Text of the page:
As for blame, Baskerville faults with both sides: (quote) But to the mere observer it appears that there has been a good deal to forgive on both sides; and today, at any rate, the Jews are as anti-Polish as the Poles are anti-Semitic. They do not want to assimilate, they do not want to blend their interests with the interests of the rest of the community. They are striving to assert their national individuality, to live their own lives and attain their own ends, all three of which are as far removed from the Sclavonic [Slavonic] ideals as the twilight from dawn, as night from day. (unquote)(pp. 150-151). She adds, "Thanks to political and social conditions, and partly also to Talmudism, the Jews in Poland have preserved their exclusiveness." (p. 107).

Jewish self-imposed apartheid (my term) was also re-affirmed by modern Jewish thinking. Baskerville comments: (quote) Amongst the Poles themselves, Sionism [Zionism] with its separatism, with its anti-communal and anti-cultural tenets, has only served to increase anti-Semitism. To the Polish nature, easy-going though it be, there is something particularly obnoxious in the contemplation of the better part of a million Jews, whose forefathers found a refuge in the country at a period when the Semite was chivied and chased from all parts of Europe, who have lived upon that country for centuries, some of which have even amassed fortunes, assuming an attitude of hostile exclusiveness towards the very people of whom they owe so much, flaunting the cult of the jargon [Yiddish], the halat and the Talmud before their eyes, and eagerly looking forward to the time when they will have amassed a sufficient quantity of Polish gold to bear them over the seas and establish them in Palestine... (unquote). (p. 126).

Jews also had active prejudices against Poles. Baskerville notes: "...(the) learned Jew holds a high place in the ghetto. Nobody hates the goya [goy] like he, and he would rather suffer hunger than learn to speak Polish." (p. 26). As for Jewish children in the cheder (school), taught by a melamed (teacher): "All they are taught of the Gentile and his culture is to hate both." (p. 87).

Ironic to the later much-maligned Polish boycotts of Jews, Baskerville faulted the Poles for not forming guilds, or taking other measures, to protect their economic interests from the Jews. (p. 138).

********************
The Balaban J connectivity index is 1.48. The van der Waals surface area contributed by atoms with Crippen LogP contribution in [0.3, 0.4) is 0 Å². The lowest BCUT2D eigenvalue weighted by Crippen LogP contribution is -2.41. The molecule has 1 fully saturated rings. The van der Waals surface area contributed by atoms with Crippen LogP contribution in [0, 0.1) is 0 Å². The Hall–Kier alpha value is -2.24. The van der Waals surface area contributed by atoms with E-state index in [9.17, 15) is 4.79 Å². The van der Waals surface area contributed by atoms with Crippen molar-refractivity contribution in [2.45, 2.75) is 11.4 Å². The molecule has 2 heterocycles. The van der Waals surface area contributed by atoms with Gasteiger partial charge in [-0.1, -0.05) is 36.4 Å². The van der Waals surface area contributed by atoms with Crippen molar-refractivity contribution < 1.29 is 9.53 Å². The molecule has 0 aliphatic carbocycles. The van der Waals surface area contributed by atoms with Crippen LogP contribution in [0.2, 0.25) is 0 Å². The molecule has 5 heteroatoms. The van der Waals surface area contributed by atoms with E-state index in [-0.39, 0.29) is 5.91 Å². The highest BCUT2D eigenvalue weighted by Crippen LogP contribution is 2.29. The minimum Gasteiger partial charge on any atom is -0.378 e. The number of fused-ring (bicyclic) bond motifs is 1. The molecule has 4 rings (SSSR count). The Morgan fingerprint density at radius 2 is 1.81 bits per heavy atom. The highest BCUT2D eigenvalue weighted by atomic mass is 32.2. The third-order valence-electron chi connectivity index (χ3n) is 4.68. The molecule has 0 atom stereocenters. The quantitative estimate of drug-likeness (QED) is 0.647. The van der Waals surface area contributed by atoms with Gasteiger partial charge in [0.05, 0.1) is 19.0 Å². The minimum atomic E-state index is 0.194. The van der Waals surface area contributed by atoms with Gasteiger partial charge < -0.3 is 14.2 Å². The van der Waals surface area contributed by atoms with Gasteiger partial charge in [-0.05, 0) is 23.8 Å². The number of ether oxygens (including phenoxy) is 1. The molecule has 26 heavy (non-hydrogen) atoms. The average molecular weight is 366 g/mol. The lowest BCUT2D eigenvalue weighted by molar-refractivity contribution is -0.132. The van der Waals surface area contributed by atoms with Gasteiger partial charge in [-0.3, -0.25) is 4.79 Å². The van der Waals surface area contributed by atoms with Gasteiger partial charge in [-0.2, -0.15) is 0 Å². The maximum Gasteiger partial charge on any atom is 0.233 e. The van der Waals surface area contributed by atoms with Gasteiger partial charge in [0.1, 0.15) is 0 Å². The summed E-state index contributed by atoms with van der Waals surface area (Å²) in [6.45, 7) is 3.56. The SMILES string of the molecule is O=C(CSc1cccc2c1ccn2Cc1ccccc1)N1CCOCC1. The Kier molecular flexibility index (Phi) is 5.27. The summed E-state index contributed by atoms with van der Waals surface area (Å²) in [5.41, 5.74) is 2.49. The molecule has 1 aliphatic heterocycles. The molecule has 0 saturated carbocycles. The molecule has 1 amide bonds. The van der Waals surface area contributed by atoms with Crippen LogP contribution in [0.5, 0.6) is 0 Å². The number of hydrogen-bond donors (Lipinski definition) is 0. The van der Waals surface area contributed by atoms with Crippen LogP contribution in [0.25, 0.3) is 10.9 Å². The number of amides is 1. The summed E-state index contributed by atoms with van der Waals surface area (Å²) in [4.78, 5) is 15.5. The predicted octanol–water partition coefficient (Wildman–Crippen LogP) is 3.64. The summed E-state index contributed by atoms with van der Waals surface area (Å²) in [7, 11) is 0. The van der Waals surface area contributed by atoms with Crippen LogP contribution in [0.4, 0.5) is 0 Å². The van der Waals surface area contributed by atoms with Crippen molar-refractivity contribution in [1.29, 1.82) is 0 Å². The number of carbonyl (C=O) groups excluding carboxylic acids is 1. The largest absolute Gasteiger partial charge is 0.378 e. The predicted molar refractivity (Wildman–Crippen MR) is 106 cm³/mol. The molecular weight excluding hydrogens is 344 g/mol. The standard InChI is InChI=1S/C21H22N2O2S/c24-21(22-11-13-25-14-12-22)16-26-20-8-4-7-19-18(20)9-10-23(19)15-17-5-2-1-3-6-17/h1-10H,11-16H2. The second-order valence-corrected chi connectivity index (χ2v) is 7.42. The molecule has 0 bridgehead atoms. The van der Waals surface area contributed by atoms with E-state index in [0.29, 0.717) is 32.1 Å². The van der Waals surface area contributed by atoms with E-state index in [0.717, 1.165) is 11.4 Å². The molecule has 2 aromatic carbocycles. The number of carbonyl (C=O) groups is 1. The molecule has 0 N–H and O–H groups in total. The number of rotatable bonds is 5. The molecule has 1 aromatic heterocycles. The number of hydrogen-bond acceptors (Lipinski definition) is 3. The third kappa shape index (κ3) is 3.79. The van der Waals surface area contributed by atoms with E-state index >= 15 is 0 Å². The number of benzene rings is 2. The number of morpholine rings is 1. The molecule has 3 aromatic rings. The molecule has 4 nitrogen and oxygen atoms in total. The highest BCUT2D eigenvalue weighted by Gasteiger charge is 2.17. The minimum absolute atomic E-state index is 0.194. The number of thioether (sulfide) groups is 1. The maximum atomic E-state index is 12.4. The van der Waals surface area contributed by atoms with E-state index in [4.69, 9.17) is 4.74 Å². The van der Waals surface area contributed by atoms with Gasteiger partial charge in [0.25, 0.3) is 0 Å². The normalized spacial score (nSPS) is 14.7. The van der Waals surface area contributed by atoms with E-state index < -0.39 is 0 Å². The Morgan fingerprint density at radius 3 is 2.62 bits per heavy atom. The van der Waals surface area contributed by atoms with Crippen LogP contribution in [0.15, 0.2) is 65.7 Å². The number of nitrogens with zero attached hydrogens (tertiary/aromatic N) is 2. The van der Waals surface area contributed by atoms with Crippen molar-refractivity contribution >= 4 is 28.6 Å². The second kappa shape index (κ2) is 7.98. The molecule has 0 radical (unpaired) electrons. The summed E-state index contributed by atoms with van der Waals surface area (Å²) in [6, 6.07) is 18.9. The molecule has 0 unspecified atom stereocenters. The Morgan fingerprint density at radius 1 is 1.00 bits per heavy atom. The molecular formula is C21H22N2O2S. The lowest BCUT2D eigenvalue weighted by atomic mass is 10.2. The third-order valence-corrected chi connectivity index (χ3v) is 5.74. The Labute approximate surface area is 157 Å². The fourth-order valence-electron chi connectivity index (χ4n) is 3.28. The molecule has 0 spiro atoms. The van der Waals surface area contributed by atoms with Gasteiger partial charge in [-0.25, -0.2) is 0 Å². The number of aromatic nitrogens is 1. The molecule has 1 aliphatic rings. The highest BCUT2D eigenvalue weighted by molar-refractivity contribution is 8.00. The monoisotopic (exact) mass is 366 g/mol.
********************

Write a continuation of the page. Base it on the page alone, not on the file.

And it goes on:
Although the Dmowski-led retaliatory boycotts of Jews after the 1912 Duma election were still years in the future, Baskerville alludes to one of the reasons for the newly-politicized Judaism constituting an affront to Polish national aspirations: (quote) ...the Jew, who has been economically dangerous to Polish interests for centuries, has now become a political peril, because, having nothing to gain by keeping quiet and a possible gain in revolt, he has prompted and is guiding the present revolutionary movement. This conviction prompted the Poles to act with unexpected energy during the election for the Duma. (unquote). (p. 136).

The Bund, though anti-Zionist, promoted Jewish particularism (p. 158) and grew increasingly anti-Polish. (p. 186). The Jewish Bund and SD (Social Democrats) often turned against even Polish socialists. (p. 164). Bund-led strikes ended up hurting Poles more than the Russian authorities: They closed factories, drove commerce overseas, and lowered the standard of Polish produce. (p. 165).

Armed Bund gangs killed policemen in broad daylight. (p. 21). Bund-led violence, both of a revolutionary as well as bandit nature, was supported by numerous firearms, and was well organized. (pp. 173-201). Poles were often the victims. For more on this, see Comment.

In the rest of her book, Baskerville flashes back to early Polish-Jewish history. Although Jewish accounts focus on exceptions, Baskerville points out that most Polish cities not only did not turn their Jews over to the murderous Cossacks during the Khmelnytsky (Chmielnicki) Revolt, but paid ransom to have them spared. Lwow (Lviv) was notable for paying a hefty ransom. (p. 233).